Disney’s Aladdin came out when I was seven years old, so after Beauty and the Beast, it was the first of the Disney animated canon that I watched repeatedly and actually understood the story the first time around.
While never my favourite, I nonetheless really enjoyed the story (and the songs) and it reminds me of being seven, so I have a strong affection for it.
Thus I was concerned with how the writers of Once Upon A Time would address the story of Aladdin, Princess Jasmine, Jafar, etc. I trusted that they would do a good job, considering that they have a great track record at weaving the various tales together, but I was nervous about whether or not I would like it.
I was not disappointed – Aladdin and Jasmine are just as I pictured them if the animated characters had come to life! In the flashback scenes, they are wearing beautiful versions of their classic Disney film costumes, although Jasmine’s is more tasteful and realistic, while Aladdin’s is appropriately rough-looking. Aladdin is a charming, rogue thief who needs to be persuaded to accept his destiny. Like Emma, he has a tough exterior.
In fact, Aladdin is a lot like Emma, down to wearing a leather jacket and having a penchant for stealing cars, as well as being Saviours. As it turns out, to avoid the tragic fate prophesied to befall Emma, Aladdin forswore his Saviour powers. In Aladdin, Emma has a chance to see what she does not want, and she is determined to both help Aladdin and Jasmine and figure out a third option to her fate.
Albeit due to the Evil Queen’s meddling, the Charming clan finally find out what is troubling Emma. Naturally, they are as determined as she is to figure out how to save her. Hook is not entirely convinced that what Aladdin did was a bad idea – after all, he is still alive. The episode Street Rats serves as an important chapter in that it introduces our new characters and storyline as well as finally puts all of our heroes on the same page.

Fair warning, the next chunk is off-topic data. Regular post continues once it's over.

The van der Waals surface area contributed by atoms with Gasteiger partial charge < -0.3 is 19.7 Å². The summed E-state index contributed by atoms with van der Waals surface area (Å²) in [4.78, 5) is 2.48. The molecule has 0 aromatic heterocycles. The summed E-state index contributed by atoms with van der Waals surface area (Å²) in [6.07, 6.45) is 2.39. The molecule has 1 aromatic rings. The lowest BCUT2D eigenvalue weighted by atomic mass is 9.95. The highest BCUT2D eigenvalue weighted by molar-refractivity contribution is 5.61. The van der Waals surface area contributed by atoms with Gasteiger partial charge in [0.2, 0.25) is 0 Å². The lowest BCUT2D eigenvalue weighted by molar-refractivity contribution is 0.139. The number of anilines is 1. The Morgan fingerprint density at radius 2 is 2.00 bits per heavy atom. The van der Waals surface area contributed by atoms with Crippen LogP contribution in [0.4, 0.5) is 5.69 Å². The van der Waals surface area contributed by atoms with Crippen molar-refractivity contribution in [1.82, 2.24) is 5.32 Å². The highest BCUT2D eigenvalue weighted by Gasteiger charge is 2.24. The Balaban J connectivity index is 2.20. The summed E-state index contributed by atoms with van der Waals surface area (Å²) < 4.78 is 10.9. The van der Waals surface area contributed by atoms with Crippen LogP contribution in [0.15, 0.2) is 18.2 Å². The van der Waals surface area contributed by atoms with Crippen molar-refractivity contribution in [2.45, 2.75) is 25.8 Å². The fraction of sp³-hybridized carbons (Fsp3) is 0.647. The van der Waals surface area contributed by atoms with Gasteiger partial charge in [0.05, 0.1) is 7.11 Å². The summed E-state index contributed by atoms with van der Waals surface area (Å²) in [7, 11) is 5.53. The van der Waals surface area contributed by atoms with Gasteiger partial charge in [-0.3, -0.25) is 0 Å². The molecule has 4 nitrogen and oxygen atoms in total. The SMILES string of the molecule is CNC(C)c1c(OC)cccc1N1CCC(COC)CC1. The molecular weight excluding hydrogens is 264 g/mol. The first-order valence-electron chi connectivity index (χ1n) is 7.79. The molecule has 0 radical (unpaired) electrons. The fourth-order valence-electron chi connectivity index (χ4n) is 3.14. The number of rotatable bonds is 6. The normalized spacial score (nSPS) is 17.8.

The story continues in Dark Waters, wherein Hook and Henry take centre stage. I enjoyed the integration of 20,000 Leagues Under the Sea and the theme of forgiveness vs. vengeance. Was it a tad heavy-hitting? Yes, but it is the type of message that needs to get out.
Most importantly, the Evil Queen is trying to drive a wedge in to our family of central heroes. Instead of going after Emma directly this time, she plants discord between Henry and Hook. This is an already fragile dynamic, since Henry does not want a new father and is a moody teenager besides. As his mother, the Evil Queen knows how to push him to be distrustful. (In this case, rightly so.) What this leads to is ultimately reconciliation between Henry and Hook, but also between Hook and his half-brother as well as between Hook and Emma. Thus, the Queen is no closer to her goal except that she has roped Rumplestiltskin into helping her…sort of.
I was most impressed by how natural the steampunk submarine fit into the series. Despite being somewhat more scientific, Captain Nemo and the Nautilus felt right out of the fairy-tale books. It is a different era to pirates, but it is still far from being realistic.
The strength of this show is that the writers, directors, costume designers, set designers, etc. all manage to create a world where everything flows together despite being a mash of cultures, eras, architecture, and story types. The various worlds fit together neatly, moreso now than they did in earlier seasons. The characters are believable and work well with each other.
Yes, it is contrived, but it is meant to be. It is an epic tale of adventure, mystery, romance, and magic.